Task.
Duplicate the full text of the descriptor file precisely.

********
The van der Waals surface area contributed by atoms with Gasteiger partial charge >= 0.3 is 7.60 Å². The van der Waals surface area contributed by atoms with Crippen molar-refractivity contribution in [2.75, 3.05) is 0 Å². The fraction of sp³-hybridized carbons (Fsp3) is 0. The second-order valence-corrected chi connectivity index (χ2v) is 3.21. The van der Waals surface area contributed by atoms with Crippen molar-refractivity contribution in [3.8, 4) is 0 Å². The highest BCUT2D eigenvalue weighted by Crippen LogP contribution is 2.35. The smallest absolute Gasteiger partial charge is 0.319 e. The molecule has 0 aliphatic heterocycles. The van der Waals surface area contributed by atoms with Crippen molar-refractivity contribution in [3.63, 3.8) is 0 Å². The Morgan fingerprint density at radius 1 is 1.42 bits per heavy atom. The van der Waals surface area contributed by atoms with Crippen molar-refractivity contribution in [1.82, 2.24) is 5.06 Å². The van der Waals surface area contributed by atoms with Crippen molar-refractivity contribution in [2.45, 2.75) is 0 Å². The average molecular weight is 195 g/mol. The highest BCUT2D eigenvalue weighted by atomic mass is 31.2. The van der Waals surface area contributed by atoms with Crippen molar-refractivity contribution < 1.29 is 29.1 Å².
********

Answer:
The van der Waals surface area contributed by atoms with Gasteiger partial charge >= 0.3 is 7.60 Å². The van der Waals surface area contributed by atoms with Crippen molar-refractivity contribution in [2.75, 3.05) is 0 Å². The fraction of sp³-hybridized carbons (Fsp3) is 0. The second-order valence-corrected chi connectivity index (χ2v) is 3.21. The van der Waals surface area contributed by atoms with Crippen molar-refractivity contribution in [3.8, 4) is 0 Å². The highest BCUT2D eigenvalue weighted by Crippen LogP contribution is 2.35. The smallest absolute Gasteiger partial charge is 0.319 e. The molecule has 0 aliphatic heterocycles. The van der Waals surface area contributed by atoms with Crippen molar-refractivity contribution in [3.63, 3.8) is 0 Å². The Morgan fingerprint density at radius 1 is 1.42 bits per heavy atom. The van der Waals surface area contributed by atoms with Crippen molar-refractivity contribution in [1.82, 2.24) is 5.06 Å². The van der Waals surface area contributed by atoms with Crippen molar-refractivity contribution in [2.45, 2.75) is 0 Å². The average molecular weight is 195 g/mol. The highest BCUT2D eigenvalue weighted by atomic mass is 31.2. The van der Waals surface area contributed by atoms with Crippen molar-refractivity contribution < 1.29 is 29.1 Å².